Gurdjieff is an intrinsically interesting thinker for many reasons, but he also has special relevance for the Right. He claimed that he had been initiated into, and was handing down, a Western mystical teaching of great antiquity. Certainly, his famous claim that “man is asleep” sounds as if it could have come from any of the ancient philosophers (especially Heraclitus, who said it explicitly). But there are also aspects of Gurdjieff’s teaching (e.g., “the enneagram”) that seem strongly Pythagorean. It has always been apparent that there was a great influence of Sufism on Gurdjieff, but if the scholar Peter Kingsley is to be believed, Sufism may itself preserve elements of the Eleatic tradition of Pre-Socratic philosophy (see, for example, here).
Thus, if Gurdjieff was telling the truth, he brought us an authentically Western, pre-Christian mystical tradition. If you do not see the significance of this, check around and you will find that conventional histories have almost nothing to say about Western, pre-Christian mysticism, because almost nothing of it seems to have been preserved. We know, for example, that the Eleusinian mystery rites took place, and that they were somehow “mystical,” but we know almost nothing about the teaching they imparted. All that we have of the ancients is mythology and philosophy — though if Kingsley is correct, a great deal of ancient thought is as much mystical as it is “philosophical” (modern historians of philosophy are allergic to mysticism, and so tend to back-project their own values and attitudes onto the ancients).
But not only is Gurdjieff’s core teaching Western, he also tailored it to the needs of modern Westerners. For example, he refers to his teaching as the “Fourth Way.” The first three ways are those of the fakir, the monk, and the yogi. These not only lead to one-sided development, Gurdjieff claims, they usually also require practitioners to separate themselves from ordinary life in special schools or centers. Thus, they are impractical in modern, Western life. The Fourth Way combines elements of the other three, and it is lived in the midst of life, not in separation from it. Gurdjieff’s teaching presents the possibility that we can live in the modern world without being overcome by the forces that corrupt others. Indeed, Gurdjieff teaches that the modern world provides us with valuable material for use in “work on oneself.” One can learn to use these forces, rather than be dominated or corrupted by them, if one follows what he called “the way of the sly man.” In this respect, the Fourth Way is indistinguishable from Julius Evola’s conception of the “Left-Hand Path.”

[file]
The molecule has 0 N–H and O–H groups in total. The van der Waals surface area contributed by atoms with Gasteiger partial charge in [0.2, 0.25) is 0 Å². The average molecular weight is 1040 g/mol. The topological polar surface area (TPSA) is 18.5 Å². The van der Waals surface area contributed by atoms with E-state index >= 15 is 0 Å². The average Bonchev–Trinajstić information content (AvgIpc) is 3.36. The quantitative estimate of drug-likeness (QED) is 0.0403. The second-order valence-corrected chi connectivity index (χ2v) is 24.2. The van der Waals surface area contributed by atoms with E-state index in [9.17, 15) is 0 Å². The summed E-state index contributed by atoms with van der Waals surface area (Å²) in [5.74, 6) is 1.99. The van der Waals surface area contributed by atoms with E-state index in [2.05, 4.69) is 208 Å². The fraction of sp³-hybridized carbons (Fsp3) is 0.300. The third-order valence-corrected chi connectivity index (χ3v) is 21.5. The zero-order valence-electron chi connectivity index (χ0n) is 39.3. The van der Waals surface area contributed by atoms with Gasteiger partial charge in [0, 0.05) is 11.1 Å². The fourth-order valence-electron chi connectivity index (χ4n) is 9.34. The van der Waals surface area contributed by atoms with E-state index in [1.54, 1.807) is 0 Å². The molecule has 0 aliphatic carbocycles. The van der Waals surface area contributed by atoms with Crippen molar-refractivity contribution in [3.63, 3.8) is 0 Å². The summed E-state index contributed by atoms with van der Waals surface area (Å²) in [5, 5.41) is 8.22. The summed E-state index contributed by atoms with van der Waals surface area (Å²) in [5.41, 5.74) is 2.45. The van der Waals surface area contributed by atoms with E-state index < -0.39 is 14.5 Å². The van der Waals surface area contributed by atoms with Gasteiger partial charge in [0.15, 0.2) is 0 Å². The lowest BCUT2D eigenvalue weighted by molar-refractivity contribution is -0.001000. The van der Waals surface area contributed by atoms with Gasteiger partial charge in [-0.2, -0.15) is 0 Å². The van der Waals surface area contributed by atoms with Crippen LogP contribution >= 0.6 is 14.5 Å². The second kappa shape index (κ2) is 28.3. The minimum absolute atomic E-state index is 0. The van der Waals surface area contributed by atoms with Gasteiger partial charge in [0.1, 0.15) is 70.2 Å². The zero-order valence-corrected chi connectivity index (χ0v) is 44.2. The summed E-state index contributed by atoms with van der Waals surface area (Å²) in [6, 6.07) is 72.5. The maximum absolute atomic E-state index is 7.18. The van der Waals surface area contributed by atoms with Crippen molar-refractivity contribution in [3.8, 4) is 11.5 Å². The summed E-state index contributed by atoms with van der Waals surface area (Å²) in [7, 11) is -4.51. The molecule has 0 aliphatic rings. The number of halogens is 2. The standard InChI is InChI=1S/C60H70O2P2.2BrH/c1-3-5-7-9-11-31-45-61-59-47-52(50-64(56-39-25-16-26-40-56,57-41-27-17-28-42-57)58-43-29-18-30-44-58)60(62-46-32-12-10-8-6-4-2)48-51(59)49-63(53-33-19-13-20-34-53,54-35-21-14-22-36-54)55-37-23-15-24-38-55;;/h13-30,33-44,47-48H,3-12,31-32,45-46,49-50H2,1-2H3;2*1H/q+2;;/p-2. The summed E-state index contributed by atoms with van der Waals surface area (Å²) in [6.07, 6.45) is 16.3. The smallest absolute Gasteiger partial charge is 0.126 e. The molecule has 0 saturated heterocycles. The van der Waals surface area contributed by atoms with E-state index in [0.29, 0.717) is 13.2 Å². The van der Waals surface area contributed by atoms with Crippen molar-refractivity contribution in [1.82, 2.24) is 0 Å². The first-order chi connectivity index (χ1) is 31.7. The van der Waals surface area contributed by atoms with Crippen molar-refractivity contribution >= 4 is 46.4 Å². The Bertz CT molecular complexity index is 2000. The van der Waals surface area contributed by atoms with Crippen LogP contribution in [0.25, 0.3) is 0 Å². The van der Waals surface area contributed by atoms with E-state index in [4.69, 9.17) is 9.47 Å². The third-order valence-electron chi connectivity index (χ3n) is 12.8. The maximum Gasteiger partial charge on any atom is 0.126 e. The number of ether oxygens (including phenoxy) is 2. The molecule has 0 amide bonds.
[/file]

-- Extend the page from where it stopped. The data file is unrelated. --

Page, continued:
Gurdjieff was raised in Orthodox Christianity and was, arguably, influenced by its mystical theology. Still, he was harshly critical of organized religion. At the same time, he was equally critical of rationalism and of scientific reductionism (as a young man, Gurdjieff eagerly absorbed Russian-language scientific literature). Recognizing, nevertheless, that individualism and the scientific spirit had won the day in the West, he encouraged his followers to never take anything in his teaching on faith. “Question everything, test everything,” he repeatedly said. Gurdjieff would not be treated as a guru, and often literally drove away students whose further development, he felt, required a personal break with him (arguably, this is what he engineered with Ouspensky).
It’s easy to mine Gurdjieff’s writings — especially the posthumously published transcripts of his meetings — for statements so “reactionary” they would trouble many of the “dissident Rightists” I know. For example, he said to a student, “If you haven’t any slaves, you are the slave of someone.” When the student responded, “Cannot everyone be equal?” Gurdjieff answered, “Never. How is it possible? You have four eyes and I two [the student wore spectacles]. Already there is a difference. . . . For me one law, for you another. The well-being of man is that everyone be his slaves.” On another occasion a student asked him, “How should a man act towards a woman so as to be her master and make her happy?” Gurdjieff answered: